To his critics, Mr. Derrida appeared to be a pernicious nihilist who threatened the very foundation of Western society and culture. By insisting that truth and absolute value cannot be known with certainty, his detractors argue, he undercut the very possibility of moral judgment. To follow Mr. Derrida, they maintain, is to start down the slippery slope of skepticism and relativism that inevitably leaves us powerless to act responsibly.
This is an important criticism that requires a careful response. Like Kant, Kierkegaard and Nietzsche, Mr. Derrida does argue that transparent truth and absolute values elude our grasp. This does not mean, however, that we must forsake the cognitive categories and moral principles without which we cannot live: equality and justice, generosity and friendship. Rather, it is necessary to recognize the unavoidable limitations and inherent contradictions in the ideas and norms that guide our actions, and do so in a way that keeps them open to constant questioning and continual revision. There can be no ethical action without critical reflection.
During the last decade of his life, Mr. Derrida became preoccupied with religion and it is in this area that his contribution might well be most significant for our time. He understood that religion is impossible without uncertainty. Whether conceived of as Yahweh, as the father of Jesus Christ, or as Allah, God can never be fully known or adequately represented by imperfect human beings.
And yet, we live in an age when major conflicts are shaped by people who claim to know, for certain, that God is on their side. Mr. Derrida reminded us that religion does not always give clear meaning, purpose and certainty by providing secure foundations. To the contrary, the great religious traditions are profoundly disturbing because they all call certainty and security into question. Belief not tempered by doubt poses a mortal danger.
As the process of globalization draws us ever closer in networks of communication and exchange, there is an understandable longing for simplicity, clarity and certainty. This desire is responsible, in large measure, for the rise of cultural conservatism and religious fundamentalism—in this country and around the world. True believers of every stripe—Muslim, Jewish and Christian—cling to beliefs that, Mr. Derrida warns, threaten to tear apart our world.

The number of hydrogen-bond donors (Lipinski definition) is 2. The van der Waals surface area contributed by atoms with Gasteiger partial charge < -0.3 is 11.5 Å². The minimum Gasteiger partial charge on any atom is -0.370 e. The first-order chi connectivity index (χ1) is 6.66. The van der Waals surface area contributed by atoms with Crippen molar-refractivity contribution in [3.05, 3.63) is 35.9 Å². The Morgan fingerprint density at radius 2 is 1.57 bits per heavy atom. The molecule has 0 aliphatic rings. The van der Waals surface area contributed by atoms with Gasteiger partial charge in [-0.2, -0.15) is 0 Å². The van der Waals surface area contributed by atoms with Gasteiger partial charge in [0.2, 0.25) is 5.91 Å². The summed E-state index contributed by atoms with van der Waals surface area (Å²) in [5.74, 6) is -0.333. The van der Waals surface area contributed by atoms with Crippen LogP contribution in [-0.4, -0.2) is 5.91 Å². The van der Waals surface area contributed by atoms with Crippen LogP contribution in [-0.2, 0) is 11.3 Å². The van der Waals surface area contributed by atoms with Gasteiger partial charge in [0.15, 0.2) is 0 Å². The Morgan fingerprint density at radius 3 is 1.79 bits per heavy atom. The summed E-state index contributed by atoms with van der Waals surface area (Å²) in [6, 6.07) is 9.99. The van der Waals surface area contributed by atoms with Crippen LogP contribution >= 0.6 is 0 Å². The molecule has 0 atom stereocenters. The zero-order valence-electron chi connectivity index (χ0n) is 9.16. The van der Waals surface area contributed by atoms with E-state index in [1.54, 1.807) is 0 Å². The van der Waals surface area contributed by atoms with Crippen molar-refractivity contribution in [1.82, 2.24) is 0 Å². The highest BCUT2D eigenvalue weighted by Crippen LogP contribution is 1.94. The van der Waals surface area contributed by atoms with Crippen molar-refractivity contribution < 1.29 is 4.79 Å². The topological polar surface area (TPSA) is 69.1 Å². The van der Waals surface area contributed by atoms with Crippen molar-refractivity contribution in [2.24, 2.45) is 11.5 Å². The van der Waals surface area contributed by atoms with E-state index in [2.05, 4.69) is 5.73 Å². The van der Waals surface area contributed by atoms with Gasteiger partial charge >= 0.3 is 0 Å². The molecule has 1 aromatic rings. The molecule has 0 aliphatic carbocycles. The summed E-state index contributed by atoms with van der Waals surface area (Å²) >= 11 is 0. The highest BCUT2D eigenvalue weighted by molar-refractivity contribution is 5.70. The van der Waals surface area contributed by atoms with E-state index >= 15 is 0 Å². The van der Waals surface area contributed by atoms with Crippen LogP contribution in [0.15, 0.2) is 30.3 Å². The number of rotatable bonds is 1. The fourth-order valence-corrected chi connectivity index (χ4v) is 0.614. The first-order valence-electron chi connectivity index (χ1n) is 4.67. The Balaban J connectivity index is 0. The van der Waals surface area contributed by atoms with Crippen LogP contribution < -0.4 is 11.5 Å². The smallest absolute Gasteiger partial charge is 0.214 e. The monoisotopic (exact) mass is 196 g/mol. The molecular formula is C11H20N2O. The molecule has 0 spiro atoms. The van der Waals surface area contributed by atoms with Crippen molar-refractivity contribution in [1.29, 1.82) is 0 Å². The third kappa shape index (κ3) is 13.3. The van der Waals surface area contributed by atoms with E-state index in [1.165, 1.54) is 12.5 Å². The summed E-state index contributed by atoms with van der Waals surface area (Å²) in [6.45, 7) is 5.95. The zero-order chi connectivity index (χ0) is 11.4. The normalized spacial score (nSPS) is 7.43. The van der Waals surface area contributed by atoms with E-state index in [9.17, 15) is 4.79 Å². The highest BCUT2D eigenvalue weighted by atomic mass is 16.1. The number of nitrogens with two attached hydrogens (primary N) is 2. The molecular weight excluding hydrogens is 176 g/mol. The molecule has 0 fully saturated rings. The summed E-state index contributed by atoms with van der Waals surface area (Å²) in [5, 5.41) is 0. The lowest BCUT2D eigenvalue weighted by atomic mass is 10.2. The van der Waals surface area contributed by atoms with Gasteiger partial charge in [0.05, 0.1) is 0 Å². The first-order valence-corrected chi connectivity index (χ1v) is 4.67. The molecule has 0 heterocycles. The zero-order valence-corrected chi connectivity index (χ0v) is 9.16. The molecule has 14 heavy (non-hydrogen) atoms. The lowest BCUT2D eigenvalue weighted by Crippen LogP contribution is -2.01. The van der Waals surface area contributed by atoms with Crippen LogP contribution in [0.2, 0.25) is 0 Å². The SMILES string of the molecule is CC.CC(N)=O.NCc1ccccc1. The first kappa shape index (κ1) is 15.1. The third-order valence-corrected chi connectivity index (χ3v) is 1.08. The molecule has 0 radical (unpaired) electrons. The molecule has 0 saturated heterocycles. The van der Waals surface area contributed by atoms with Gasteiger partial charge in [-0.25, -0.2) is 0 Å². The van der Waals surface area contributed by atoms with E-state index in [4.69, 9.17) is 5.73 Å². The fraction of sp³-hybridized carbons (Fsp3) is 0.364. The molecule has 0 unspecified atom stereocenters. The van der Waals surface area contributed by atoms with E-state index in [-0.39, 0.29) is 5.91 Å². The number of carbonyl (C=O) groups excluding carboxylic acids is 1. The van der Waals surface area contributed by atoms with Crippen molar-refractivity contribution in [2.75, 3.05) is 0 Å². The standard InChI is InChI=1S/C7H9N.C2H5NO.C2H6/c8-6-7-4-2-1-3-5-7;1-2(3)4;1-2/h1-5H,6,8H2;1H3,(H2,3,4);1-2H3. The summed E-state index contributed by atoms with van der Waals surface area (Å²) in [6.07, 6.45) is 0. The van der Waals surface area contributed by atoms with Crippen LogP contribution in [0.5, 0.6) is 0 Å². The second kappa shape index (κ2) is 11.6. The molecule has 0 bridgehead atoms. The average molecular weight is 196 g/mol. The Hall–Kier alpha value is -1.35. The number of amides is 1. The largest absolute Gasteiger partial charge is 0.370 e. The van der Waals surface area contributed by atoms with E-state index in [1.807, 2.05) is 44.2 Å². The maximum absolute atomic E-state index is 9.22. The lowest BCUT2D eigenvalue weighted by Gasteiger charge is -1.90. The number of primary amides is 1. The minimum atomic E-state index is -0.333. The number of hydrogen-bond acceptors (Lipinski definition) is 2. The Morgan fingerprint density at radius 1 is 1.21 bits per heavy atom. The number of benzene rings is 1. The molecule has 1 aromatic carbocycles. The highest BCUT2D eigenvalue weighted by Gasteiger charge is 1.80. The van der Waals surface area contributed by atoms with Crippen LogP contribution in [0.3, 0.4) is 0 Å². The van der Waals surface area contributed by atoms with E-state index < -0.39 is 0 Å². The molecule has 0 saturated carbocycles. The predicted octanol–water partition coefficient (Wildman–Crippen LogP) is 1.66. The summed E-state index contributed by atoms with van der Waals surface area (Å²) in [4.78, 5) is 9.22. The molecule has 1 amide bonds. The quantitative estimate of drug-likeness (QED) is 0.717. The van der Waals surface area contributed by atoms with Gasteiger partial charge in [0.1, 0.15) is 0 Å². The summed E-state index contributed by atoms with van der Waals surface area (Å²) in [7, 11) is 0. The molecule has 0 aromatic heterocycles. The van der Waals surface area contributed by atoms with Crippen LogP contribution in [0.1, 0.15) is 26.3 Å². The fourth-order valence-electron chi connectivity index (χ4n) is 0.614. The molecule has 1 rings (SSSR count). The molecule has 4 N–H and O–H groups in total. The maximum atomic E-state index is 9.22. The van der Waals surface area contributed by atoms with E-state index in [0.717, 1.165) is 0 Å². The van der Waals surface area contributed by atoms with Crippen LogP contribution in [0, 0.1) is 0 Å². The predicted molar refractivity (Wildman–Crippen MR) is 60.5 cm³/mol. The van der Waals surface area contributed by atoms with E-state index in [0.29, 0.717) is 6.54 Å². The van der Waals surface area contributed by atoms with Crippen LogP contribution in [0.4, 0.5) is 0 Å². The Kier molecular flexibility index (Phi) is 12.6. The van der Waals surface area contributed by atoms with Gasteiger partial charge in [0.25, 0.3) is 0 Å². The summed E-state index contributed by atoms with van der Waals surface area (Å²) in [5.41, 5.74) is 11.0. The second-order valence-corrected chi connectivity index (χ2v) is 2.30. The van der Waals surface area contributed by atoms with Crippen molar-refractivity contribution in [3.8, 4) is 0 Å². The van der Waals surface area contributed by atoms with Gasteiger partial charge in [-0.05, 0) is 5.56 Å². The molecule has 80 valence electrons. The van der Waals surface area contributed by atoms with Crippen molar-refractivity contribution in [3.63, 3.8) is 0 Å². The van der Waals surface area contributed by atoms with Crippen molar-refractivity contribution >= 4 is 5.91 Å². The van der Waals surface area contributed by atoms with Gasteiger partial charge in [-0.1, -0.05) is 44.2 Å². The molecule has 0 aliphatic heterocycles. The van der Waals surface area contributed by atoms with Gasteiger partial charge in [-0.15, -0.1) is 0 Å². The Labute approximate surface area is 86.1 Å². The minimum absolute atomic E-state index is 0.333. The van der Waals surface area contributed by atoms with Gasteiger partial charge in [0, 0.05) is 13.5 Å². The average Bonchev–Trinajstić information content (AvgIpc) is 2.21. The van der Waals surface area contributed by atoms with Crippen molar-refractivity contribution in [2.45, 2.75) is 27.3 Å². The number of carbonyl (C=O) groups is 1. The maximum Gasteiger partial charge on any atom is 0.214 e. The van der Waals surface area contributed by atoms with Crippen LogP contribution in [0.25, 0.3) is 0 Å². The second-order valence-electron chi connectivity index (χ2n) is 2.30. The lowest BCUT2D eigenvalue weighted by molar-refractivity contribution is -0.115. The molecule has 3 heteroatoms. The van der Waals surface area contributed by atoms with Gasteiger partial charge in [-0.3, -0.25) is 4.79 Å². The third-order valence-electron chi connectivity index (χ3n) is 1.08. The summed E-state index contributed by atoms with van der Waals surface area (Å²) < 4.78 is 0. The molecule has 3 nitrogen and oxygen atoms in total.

Fortunately, he also taught us that the alternative to blind belief is not simply unbelief but a different kind of belief—one that embraces uncertainty and enables us to respect others whom we do not understand. In a complex world, wisdom is knowing what we don't know so that we can keep the future open.
In the two decades I knew Mr. Derrida, we had many meetings and exchanges. In conversation, he listened carefully and responded helpfully to questions whether posed by undergraduates or colleagues. As a teacher, he gave freely of his time to several generations of students.
But small things are the measure of the man. In 1986, my family and I were in Paris and Mr. Derrida invited us to dinner at his house in the suburbs 20 miles away. He insisted on picking us up at our hotel, and when we arrived at his home he presented our children with carnival masks. At 2 a.m., he drove us back to the city. In later years, when my son and daughter were writing college papers on his work, he sent them letters and postcards of encouragement as well as signed copies of several of his books. Jacques Derrida wrote eloquently about the gift of friendship but in these quiet gestures—gestures that served to forge connections among individuals across their differences—we see deconstruction in action.
Mark C. Taylor is the Cluett Professor of Humanities at Williams College and visiting Professor of Architecture and Religion at Columbia University.¤He is the author, most recently, of Confidence Games: Money and Markets in a World Without Redemption published by the University of Chicago Press. This essay first appeared in the New York Times on October 14, 2004 and is reprinted with their permission.